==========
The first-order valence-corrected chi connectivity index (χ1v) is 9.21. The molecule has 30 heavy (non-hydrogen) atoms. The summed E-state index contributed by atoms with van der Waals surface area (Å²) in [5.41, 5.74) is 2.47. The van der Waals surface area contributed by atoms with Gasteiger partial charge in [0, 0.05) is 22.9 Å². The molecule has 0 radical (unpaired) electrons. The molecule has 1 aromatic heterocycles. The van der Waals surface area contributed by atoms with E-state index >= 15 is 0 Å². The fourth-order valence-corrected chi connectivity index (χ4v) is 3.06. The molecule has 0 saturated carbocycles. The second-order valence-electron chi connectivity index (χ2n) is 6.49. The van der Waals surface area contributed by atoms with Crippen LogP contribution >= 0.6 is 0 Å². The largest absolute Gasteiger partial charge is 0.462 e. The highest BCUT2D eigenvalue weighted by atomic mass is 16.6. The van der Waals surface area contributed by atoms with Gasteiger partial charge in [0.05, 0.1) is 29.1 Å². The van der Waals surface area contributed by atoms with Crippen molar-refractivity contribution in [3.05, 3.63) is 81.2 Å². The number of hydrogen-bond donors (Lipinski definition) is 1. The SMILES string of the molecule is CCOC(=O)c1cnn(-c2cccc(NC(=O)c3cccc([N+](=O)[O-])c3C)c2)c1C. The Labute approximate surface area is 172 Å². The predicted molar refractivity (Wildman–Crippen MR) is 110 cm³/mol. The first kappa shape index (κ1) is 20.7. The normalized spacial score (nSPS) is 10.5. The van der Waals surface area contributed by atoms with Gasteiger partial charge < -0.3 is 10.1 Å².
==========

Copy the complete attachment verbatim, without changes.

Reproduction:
The first-order valence-corrected chi connectivity index (χ1v) is 9.21. The molecule has 30 heavy (non-hydrogen) atoms. The summed E-state index contributed by atoms with van der Waals surface area (Å²) in [5.41, 5.74) is 2.47. The van der Waals surface area contributed by atoms with Gasteiger partial charge in [0, 0.05) is 22.9 Å². The molecule has 0 radical (unpaired) electrons. The molecule has 1 aromatic heterocycles. The van der Waals surface area contributed by atoms with E-state index >= 15 is 0 Å². The fourth-order valence-corrected chi connectivity index (χ4v) is 3.06. The molecule has 0 saturated carbocycles. The second-order valence-electron chi connectivity index (χ2n) is 6.49. The van der Waals surface area contributed by atoms with Crippen LogP contribution >= 0.6 is 0 Å². The largest absolute Gasteiger partial charge is 0.462 e. The highest BCUT2D eigenvalue weighted by atomic mass is 16.6. The van der Waals surface area contributed by atoms with Gasteiger partial charge in [0.05, 0.1) is 29.1 Å². The van der Waals surface area contributed by atoms with Crippen molar-refractivity contribution in [3.05, 3.63) is 81.2 Å². The number of hydrogen-bond donors (Lipinski definition) is 1. The SMILES string of the molecule is CCOC(=O)c1cnn(-c2cccc(NC(=O)c3cccc([N+](=O)[O-])c3C)c2)c1C. The Labute approximate surface area is 172 Å². The predicted molar refractivity (Wildman–Crippen MR) is 110 cm³/mol. The first kappa shape index (κ1) is 20.7. The normalized spacial score (nSPS) is 10.5. The van der Waals surface area contributed by atoms with Gasteiger partial charge < -0.3 is 10.1 Å².